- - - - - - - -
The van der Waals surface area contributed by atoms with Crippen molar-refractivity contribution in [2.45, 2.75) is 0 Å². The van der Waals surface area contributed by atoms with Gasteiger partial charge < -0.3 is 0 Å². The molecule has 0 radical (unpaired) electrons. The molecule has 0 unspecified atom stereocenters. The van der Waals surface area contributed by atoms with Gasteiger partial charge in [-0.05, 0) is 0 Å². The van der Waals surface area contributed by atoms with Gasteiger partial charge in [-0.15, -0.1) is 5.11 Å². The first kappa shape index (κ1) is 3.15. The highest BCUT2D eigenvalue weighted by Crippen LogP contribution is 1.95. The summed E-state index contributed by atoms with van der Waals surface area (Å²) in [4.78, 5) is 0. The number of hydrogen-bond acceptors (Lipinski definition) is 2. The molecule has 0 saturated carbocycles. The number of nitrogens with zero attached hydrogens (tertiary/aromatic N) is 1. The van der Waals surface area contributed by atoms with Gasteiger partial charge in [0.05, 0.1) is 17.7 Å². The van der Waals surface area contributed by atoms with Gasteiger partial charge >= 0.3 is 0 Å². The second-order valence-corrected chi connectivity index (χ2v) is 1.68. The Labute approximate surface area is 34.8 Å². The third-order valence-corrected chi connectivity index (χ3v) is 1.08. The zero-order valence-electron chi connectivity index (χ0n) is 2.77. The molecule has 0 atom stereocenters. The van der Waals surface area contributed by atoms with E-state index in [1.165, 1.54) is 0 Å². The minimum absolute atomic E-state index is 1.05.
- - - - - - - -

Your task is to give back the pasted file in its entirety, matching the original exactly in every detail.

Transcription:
The van der Waals surface area contributed by atoms with Crippen molar-refractivity contribution in [2.45, 2.75) is 0 Å². The van der Waals surface area contributed by atoms with Gasteiger partial charge < -0.3 is 0 Å². The molecule has 0 radical (unpaired) electrons. The molecule has 0 unspecified atom stereocenters. The van der Waals surface area contributed by atoms with Gasteiger partial charge in [-0.05, 0) is 0 Å². The van der Waals surface area contributed by atoms with Gasteiger partial charge in [-0.15, -0.1) is 5.11 Å². The first kappa shape index (κ1) is 3.15. The highest BCUT2D eigenvalue weighted by Crippen LogP contribution is 1.95. The summed E-state index contributed by atoms with van der Waals surface area (Å²) in [4.78, 5) is 0. The number of hydrogen-bond acceptors (Lipinski definition) is 2. The molecule has 0 saturated carbocycles. The number of nitrogens with zero attached hydrogens (tertiary/aromatic N) is 1. The van der Waals surface area contributed by atoms with Gasteiger partial charge in [0.05, 0.1) is 17.7 Å². The van der Waals surface area contributed by atoms with Gasteiger partial charge >= 0.3 is 0 Å². The second-order valence-corrected chi connectivity index (χ2v) is 1.68. The Labute approximate surface area is 34.8 Å². The third-order valence-corrected chi connectivity index (χ3v) is 1.08. The zero-order valence-electron chi connectivity index (χ0n) is 2.77. The molecule has 0 atom stereocenters. The van der Waals surface area contributed by atoms with E-state index in [1.165, 1.54) is 0 Å². The minimum absolute atomic E-state index is 1.05.